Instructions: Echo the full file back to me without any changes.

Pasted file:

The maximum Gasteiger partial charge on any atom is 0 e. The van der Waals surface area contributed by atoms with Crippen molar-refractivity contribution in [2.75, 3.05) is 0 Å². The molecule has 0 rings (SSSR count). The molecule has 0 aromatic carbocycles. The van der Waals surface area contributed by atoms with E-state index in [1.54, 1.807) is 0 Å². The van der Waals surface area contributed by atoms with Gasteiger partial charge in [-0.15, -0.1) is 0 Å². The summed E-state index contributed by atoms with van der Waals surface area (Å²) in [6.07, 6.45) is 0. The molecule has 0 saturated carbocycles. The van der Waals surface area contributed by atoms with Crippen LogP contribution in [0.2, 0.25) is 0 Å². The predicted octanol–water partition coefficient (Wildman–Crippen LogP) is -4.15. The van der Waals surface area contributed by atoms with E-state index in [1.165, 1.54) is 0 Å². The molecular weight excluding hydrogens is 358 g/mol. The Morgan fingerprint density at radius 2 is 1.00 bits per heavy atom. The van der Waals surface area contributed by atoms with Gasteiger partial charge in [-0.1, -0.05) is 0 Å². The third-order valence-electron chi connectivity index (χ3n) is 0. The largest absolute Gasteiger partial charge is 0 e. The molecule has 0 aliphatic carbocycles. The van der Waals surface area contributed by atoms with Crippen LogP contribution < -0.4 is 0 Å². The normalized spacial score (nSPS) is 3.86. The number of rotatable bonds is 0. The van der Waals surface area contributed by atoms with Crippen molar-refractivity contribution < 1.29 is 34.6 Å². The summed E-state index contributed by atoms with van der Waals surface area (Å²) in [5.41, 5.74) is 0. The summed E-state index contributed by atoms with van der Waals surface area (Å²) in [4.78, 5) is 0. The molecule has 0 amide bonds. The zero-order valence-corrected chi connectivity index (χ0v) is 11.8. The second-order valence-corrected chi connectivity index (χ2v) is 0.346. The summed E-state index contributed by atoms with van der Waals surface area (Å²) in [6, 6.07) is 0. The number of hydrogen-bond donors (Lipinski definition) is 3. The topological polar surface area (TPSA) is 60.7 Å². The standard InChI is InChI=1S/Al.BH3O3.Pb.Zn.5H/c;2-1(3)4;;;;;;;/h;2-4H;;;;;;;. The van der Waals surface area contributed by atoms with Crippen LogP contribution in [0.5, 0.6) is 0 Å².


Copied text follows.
The maximum Gasteiger partial charge on any atom is 0 e. The van der Waals surface area contributed by atoms with Crippen molar-refractivity contribution in [2.75, 3.05) is 0 Å². The molecule has 0 rings (SSSR count). The molecule has 0 aromatic carbocycles. The van der Waals surface area contributed by atoms with E-state index in [1.54, 1.807) is 0 Å². The van der Waals surface area contributed by atoms with Gasteiger partial charge in [-0.15, -0.1) is 0 Å². The summed E-state index contributed by atoms with van der Waals surface area (Å²) in [6.07, 6.45) is 0. The molecule has 0 saturated carbocycles. The van der Waals surface area contributed by atoms with Crippen LogP contribution in [0.2, 0.25) is 0 Å². The predicted octanol–water partition coefficient (Wildman–Crippen LogP) is -4.15. The van der Waals surface area contributed by atoms with E-state index in [1.165, 1.54) is 0 Å². The molecular weight excluding hydrogens is 358 g/mol. The Morgan fingerprint density at radius 2 is 1.00 bits per heavy atom. The van der Waals surface area contributed by atoms with Gasteiger partial charge in [-0.1, -0.05) is 0 Å². The third-order valence-electron chi connectivity index (χ3n) is 0. The largest absolute Gasteiger partial charge is 0 e. The molecule has 0 aliphatic carbocycles. The van der Waals surface area contributed by atoms with Crippen LogP contribution < -0.4 is 0 Å². The normalized spacial score (nSPS) is 3.86. The number of rotatable bonds is 0. The van der Waals surface area contributed by atoms with Crippen molar-refractivity contribution < 1.29 is 34.6 Å². The summed E-state index contributed by atoms with van der Waals surface area (Å²) in [5.41, 5.74) is 0. The summed E-state index contributed by atoms with van der Waals surface area (Å²) in [4.78, 5) is 0. The molecule has 0 amide bonds. The zero-order valence-corrected chi connectivity index (χ0v) is 11.8. The second-order valence-corrected chi connectivity index (χ2v) is 0.346. The summed E-state index contributed by atoms with van der Waals surface area (Å²) in [6, 6.07) is 0. The number of hydrogen-bond donors (Lipinski definition) is 3. The topological polar surface area (TPSA) is 60.7 Å². The standard InChI is InChI=1S/Al.BH3O3.Pb.Zn.5H/c;2-1(3)4;;;;;;;/h;2-4H;;;;;;;. The van der Waals surface area contributed by atoms with Crippen LogP contribution in [0.5, 0.6) is 0 Å².